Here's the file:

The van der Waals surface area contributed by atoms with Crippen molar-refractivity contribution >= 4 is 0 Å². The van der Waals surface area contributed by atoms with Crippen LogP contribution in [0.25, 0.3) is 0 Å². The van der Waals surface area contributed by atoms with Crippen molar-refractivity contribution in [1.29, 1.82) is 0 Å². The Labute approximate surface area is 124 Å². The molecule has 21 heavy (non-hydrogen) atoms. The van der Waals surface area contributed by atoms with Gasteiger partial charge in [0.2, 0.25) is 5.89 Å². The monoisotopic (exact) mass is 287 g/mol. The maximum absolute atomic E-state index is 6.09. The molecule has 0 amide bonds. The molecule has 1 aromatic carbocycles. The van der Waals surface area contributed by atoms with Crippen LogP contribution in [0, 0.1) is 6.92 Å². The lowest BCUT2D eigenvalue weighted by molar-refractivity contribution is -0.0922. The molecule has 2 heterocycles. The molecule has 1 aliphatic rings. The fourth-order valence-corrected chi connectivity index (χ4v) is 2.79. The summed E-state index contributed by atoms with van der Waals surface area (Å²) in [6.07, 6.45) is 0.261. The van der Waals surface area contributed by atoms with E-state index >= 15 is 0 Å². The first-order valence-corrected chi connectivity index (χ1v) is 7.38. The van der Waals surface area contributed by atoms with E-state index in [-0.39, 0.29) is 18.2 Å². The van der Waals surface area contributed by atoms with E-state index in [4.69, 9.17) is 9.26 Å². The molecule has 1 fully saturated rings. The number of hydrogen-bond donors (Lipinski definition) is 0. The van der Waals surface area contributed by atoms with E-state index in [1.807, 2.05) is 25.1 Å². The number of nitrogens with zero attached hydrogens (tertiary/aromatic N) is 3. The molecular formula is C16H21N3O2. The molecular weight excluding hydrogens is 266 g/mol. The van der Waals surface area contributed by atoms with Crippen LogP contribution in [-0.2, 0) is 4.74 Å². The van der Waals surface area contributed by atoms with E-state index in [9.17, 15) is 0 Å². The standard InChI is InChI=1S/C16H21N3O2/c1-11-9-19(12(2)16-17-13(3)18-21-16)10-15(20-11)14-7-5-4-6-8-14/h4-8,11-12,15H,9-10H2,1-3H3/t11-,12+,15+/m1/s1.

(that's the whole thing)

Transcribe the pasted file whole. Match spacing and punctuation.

The van der Waals surface area contributed by atoms with Crippen molar-refractivity contribution >= 4 is 0 Å². The van der Waals surface area contributed by atoms with Crippen LogP contribution in [0.25, 0.3) is 0 Å². The van der Waals surface area contributed by atoms with Crippen molar-refractivity contribution in [1.29, 1.82) is 0 Å². The Labute approximate surface area is 124 Å². The molecule has 21 heavy (non-hydrogen) atoms. The van der Waals surface area contributed by atoms with Gasteiger partial charge in [0.2, 0.25) is 5.89 Å². The monoisotopic (exact) mass is 287 g/mol. The maximum absolute atomic E-state index is 6.09. The molecule has 0 amide bonds. The molecule has 1 aromatic carbocycles. The van der Waals surface area contributed by atoms with Crippen LogP contribution in [0, 0.1) is 6.92 Å². The lowest BCUT2D eigenvalue weighted by molar-refractivity contribution is -0.0922. The molecule has 2 heterocycles. The molecule has 1 aliphatic rings. The fourth-order valence-corrected chi connectivity index (χ4v) is 2.79. The summed E-state index contributed by atoms with van der Waals surface area (Å²) in [6.07, 6.45) is 0.261. The van der Waals surface area contributed by atoms with E-state index >= 15 is 0 Å². The first-order valence-corrected chi connectivity index (χ1v) is 7.38. The van der Waals surface area contributed by atoms with E-state index in [-0.39, 0.29) is 18.2 Å². The van der Waals surface area contributed by atoms with E-state index in [4.69, 9.17) is 9.26 Å². The molecule has 1 fully saturated rings. The number of hydrogen-bond donors (Lipinski definition) is 0. The van der Waals surface area contributed by atoms with E-state index in [1.807, 2.05) is 25.1 Å². The number of nitrogens with zero attached hydrogens (tertiary/aromatic N) is 3. The molecular formula is C16H21N3O2. The molecular weight excluding hydrogens is 266 g/mol. The van der Waals surface area contributed by atoms with Crippen LogP contribution in [-0.2, 0) is 4.74 Å². The van der Waals surface area contributed by atoms with E-state index in [9.17, 15) is 0 Å². The standard InChI is InChI=1S/C16H21N3O2/c1-11-9-19(12(2)16-17-13(3)18-21-16)10-15(20-11)14-7-5-4-6-8-14/h4-8,11-12,15H,9-10H2,1-3H3/t11-,12+,15+/m1/s1.